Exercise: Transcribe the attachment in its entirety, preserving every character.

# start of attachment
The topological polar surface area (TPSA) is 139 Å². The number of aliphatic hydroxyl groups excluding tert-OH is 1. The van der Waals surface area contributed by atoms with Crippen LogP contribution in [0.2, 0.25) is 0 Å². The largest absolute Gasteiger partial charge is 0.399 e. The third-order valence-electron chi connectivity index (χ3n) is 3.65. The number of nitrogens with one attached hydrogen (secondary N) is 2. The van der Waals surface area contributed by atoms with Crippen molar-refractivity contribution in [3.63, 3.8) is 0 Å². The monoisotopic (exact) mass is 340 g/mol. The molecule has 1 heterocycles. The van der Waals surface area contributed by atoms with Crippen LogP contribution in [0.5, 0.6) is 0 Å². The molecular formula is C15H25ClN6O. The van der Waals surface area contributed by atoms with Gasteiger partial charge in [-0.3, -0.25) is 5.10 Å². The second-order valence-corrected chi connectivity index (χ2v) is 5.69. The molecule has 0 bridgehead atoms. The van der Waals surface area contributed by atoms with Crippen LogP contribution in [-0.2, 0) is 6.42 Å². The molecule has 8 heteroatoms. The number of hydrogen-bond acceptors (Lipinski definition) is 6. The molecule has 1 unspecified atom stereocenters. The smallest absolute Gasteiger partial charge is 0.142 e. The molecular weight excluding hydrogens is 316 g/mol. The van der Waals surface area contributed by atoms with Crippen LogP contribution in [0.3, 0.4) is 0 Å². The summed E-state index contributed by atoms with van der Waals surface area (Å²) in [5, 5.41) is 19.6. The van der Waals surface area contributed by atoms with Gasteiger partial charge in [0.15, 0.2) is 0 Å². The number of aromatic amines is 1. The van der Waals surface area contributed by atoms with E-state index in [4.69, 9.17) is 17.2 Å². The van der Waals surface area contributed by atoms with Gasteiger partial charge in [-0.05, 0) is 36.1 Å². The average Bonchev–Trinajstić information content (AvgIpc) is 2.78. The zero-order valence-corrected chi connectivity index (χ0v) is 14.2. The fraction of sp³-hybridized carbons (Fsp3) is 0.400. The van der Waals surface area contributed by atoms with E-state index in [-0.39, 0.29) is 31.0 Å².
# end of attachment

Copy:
The topological polar surface area (TPSA) is 139 Å². The number of aliphatic hydroxyl groups excluding tert-OH is 1. The van der Waals surface area contributed by atoms with Crippen LogP contribution in [0.2, 0.25) is 0 Å². The largest absolute Gasteiger partial charge is 0.399 e. The third-order valence-electron chi connectivity index (χ3n) is 3.65. The number of nitrogens with one attached hydrogen (secondary N) is 2. The van der Waals surface area contributed by atoms with Crippen molar-refractivity contribution in [3.63, 3.8) is 0 Å². The monoisotopic (exact) mass is 340 g/mol. The molecule has 1 heterocycles. The van der Waals surface area contributed by atoms with Crippen LogP contribution in [0.5, 0.6) is 0 Å². The molecular formula is C15H25ClN6O. The van der Waals surface area contributed by atoms with Gasteiger partial charge in [-0.3, -0.25) is 5.10 Å². The second-order valence-corrected chi connectivity index (χ2v) is 5.69. The molecule has 0 bridgehead atoms. The van der Waals surface area contributed by atoms with Crippen LogP contribution in [-0.2, 0) is 6.42 Å². The molecule has 8 heteroatoms. The number of hydrogen-bond acceptors (Lipinski definition) is 6. The molecule has 1 unspecified atom stereocenters. The smallest absolute Gasteiger partial charge is 0.142 e. The molecular weight excluding hydrogens is 316 g/mol. The van der Waals surface area contributed by atoms with Crippen LogP contribution in [0.3, 0.4) is 0 Å². The summed E-state index contributed by atoms with van der Waals surface area (Å²) in [5, 5.41) is 19.6. The van der Waals surface area contributed by atoms with Gasteiger partial charge in [0.15, 0.2) is 0 Å². The number of aromatic amines is 1. The van der Waals surface area contributed by atoms with E-state index in [4.69, 9.17) is 17.2 Å². The van der Waals surface area contributed by atoms with Gasteiger partial charge in [-0.05, 0) is 36.1 Å². The average Bonchev–Trinajstić information content (AvgIpc) is 2.78. The zero-order valence-corrected chi connectivity index (χ0v) is 14.2. The fraction of sp³-hybridized carbons (Fsp3) is 0.400. The van der Waals surface area contributed by atoms with E-state index in [-0.39, 0.29) is 31.0 Å².